Recipe for a spacewalk
6 August 2018
ESA astronaut Andreas Mogensen may be stationed on the ground, but his expertise was vital to the recent spacewalk of two NASA astronauts, Drew Feustel and Ricky Arnold. From maintaining constant radio contact on the day, to simulating activities underwater and planning for emergencies months in advance, he shares what it takes to make a spacewalk run smoothly as Europe’s second ever ground support in radio contact for a spacewalk.
Known to the crew as an EVA (extravehicular activity), each spacewalk provides a valuable opportunity to carry out repairs, test new equipment and even perform science experiments beyond the confines of a spacecraft. Exiting the International Space Station however brings heightened risk and activities are planned down to the minute.
As ground IV for the spacewalk on 14 June 2018, Andreas was Drew and Ricky’s key point of contact and led the pair step-by-step through their spacewalk over the radio.
Speaking from his post at NASA’s Johnson Space Center in Houston, USA, he says preparation for a spacewalk takes a whole team and starts anywhere from six months to a year in advance.
“Typically, there is one main task. In this case, it was to install two high definition cameras at the front of the International Space Station that will be used for the first flights of the new SpaceX and Boeing spacecraft,” he explains. “As the main task is unlikely to last the full six and a half hours of spacewalk time, the team looks at what other priorities can to be accomplished and how they could fit around this.
Each spacewalk is performed underwater in a big pool known as a Neutral Buoyancy Laboratory. Astronauts on a spacewalk do not always have the opportunity to simulate the entire sortie before they launch so the input of others like Andreas is crucial.
“I was able to participate in two underwater development runs, so I got a good understanding of the spacewalk,” Andreas says. “These development runs help the team refine the timeline – sometimes tasks will get cut and other tasks get added. Once we are confident of a fairly good plan, it is run a final time for evaluation by the wider EVA division and other astronauts who look at everything from feasibility to efficiency and rescue scenarios."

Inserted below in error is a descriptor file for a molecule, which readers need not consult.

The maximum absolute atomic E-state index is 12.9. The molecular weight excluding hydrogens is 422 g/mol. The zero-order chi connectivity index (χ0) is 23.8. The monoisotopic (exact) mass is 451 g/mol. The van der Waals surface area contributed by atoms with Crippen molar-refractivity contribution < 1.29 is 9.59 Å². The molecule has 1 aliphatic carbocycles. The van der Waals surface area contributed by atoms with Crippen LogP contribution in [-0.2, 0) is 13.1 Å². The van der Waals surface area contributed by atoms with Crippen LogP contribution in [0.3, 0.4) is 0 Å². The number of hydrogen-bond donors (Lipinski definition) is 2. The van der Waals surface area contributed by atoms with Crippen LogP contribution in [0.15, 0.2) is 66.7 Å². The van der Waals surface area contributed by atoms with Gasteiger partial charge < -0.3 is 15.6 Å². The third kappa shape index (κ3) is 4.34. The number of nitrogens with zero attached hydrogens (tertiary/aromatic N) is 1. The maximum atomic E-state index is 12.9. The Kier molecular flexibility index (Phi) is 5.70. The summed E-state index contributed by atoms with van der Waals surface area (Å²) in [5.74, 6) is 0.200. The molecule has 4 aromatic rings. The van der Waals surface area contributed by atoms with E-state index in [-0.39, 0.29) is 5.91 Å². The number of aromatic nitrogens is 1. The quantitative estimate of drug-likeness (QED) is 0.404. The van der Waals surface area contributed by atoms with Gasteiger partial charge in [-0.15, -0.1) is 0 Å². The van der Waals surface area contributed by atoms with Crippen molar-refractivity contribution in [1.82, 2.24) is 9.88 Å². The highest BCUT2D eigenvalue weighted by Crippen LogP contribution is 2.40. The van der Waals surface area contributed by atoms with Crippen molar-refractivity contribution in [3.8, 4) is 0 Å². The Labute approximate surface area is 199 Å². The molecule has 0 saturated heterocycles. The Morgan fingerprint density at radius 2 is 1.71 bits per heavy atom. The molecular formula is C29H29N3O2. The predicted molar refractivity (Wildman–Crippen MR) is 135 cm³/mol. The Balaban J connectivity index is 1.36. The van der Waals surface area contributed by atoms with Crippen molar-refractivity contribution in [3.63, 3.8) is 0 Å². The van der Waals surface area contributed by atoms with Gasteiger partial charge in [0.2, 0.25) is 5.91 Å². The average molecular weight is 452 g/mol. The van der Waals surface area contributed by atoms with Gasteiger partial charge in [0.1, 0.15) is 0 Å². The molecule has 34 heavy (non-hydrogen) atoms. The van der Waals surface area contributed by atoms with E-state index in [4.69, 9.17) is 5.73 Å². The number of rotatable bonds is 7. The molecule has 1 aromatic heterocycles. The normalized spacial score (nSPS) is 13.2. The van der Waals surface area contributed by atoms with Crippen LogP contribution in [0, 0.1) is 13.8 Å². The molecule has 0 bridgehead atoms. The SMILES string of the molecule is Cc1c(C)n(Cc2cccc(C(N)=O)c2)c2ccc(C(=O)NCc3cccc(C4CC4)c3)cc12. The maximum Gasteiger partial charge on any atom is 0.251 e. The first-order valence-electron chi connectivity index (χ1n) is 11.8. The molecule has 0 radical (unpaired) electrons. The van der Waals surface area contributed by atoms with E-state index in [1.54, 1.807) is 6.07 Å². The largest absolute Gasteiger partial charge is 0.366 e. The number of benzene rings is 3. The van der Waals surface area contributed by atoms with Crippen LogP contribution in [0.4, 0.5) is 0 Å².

In addition to the underwater run-throughs, the flight-control team – of which Andreas is part – also carry out simulations to ensure they are prepared to respond to any unexpected events or emergencies spacewalkers might encounter.
No emergencies occurred on the day itself, but not everything ran as expected. “We had two issues,” Andreas explains. “In order to hook up the cables leading to the cameras, Drew and Ricky needed to open a panel to access some cable connectors. One of the fasteners holding the panel in place was stuck so Drew had to come up with a way of accessing it. Then, once we had finished accessing it, he had to use two long-duration tie-down tethers to hold the panel in place.
“At the same time, once we had hooked the cables up to the cameras, we found some of the pins were misconfigured so the cameras were not getting data. Luckily, the flight control team was able to fix that as well without losing time, but we certainly had some challenges thrown at us in the beginning.”
While Andreas is not scheduled to take up the same task in further spacewalks this year, he hopes to be involved in the future. He says an average year can contain anywhere up to six spacewalks, depending on tasks in need of completion.